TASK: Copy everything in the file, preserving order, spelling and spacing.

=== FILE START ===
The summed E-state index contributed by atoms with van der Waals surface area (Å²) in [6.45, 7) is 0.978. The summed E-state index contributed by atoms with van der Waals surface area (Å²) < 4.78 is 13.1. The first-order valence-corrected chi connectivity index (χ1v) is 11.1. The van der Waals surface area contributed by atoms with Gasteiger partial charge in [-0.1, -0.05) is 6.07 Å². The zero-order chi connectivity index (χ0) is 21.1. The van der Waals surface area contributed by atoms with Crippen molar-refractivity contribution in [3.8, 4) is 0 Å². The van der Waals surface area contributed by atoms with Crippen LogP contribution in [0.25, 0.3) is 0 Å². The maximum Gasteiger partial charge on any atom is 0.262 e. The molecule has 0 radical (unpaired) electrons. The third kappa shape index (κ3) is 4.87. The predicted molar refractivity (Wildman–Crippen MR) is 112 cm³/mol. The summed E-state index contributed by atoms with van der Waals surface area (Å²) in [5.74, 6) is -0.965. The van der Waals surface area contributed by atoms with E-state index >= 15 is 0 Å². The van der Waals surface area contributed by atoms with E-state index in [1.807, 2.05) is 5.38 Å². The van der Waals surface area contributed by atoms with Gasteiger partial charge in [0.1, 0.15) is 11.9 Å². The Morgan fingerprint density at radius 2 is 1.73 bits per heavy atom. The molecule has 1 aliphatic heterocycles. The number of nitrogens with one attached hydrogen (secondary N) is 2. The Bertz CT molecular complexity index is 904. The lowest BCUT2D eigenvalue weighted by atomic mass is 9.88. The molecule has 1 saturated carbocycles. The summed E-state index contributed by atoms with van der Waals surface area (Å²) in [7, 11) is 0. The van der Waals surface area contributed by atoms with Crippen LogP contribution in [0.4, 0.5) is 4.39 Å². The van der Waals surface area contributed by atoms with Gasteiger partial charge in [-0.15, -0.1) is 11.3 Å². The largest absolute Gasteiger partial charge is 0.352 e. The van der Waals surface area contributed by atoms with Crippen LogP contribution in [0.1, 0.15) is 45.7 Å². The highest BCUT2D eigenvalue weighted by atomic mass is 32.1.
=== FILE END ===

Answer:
The summed E-state index contributed by atoms with van der Waals surface area (Å²) in [6.45, 7) is 0.978. The summed E-state index contributed by atoms with van der Waals surface area (Å²) < 4.78 is 13.1. The first-order valence-corrected chi connectivity index (χ1v) is 11.1. The van der Waals surface area contributed by atoms with Gasteiger partial charge in [-0.1, -0.05) is 6.07 Å². The zero-order chi connectivity index (χ0) is 21.1. The van der Waals surface area contributed by atoms with Crippen molar-refractivity contribution in [3.8, 4) is 0 Å². The van der Waals surface area contributed by atoms with Crippen LogP contribution in [0.25, 0.3) is 0 Å². The maximum Gasteiger partial charge on any atom is 0.262 e. The molecule has 0 radical (unpaired) electrons. The third kappa shape index (κ3) is 4.87. The predicted molar refractivity (Wildman–Crippen MR) is 112 cm³/mol. The summed E-state index contributed by atoms with van der Waals surface area (Å²) in [5.74, 6) is -0.965. The van der Waals surface area contributed by atoms with E-state index >= 15 is 0 Å². The van der Waals surface area contributed by atoms with E-state index in [1.807, 2.05) is 5.38 Å². The van der Waals surface area contributed by atoms with Gasteiger partial charge in [0.1, 0.15) is 11.9 Å². The Morgan fingerprint density at radius 2 is 1.73 bits per heavy atom. The molecule has 1 aliphatic heterocycles. The number of nitrogens with one attached hydrogen (secondary N) is 2. The Bertz CT molecular complexity index is 904. The lowest BCUT2D eigenvalue weighted by atomic mass is 9.88. The molecule has 1 saturated carbocycles. The summed E-state index contributed by atoms with van der Waals surface area (Å²) in [7, 11) is 0. The van der Waals surface area contributed by atoms with Crippen LogP contribution in [0.4, 0.5) is 4.39 Å². The van der Waals surface area contributed by atoms with Gasteiger partial charge in [-0.15, -0.1) is 11.3 Å². The largest absolute Gasteiger partial charge is 0.352 e. The van der Waals surface area contributed by atoms with Crippen LogP contribution in [0.1, 0.15) is 45.7 Å². The highest BCUT2D eigenvalue weighted by atomic mass is 32.1.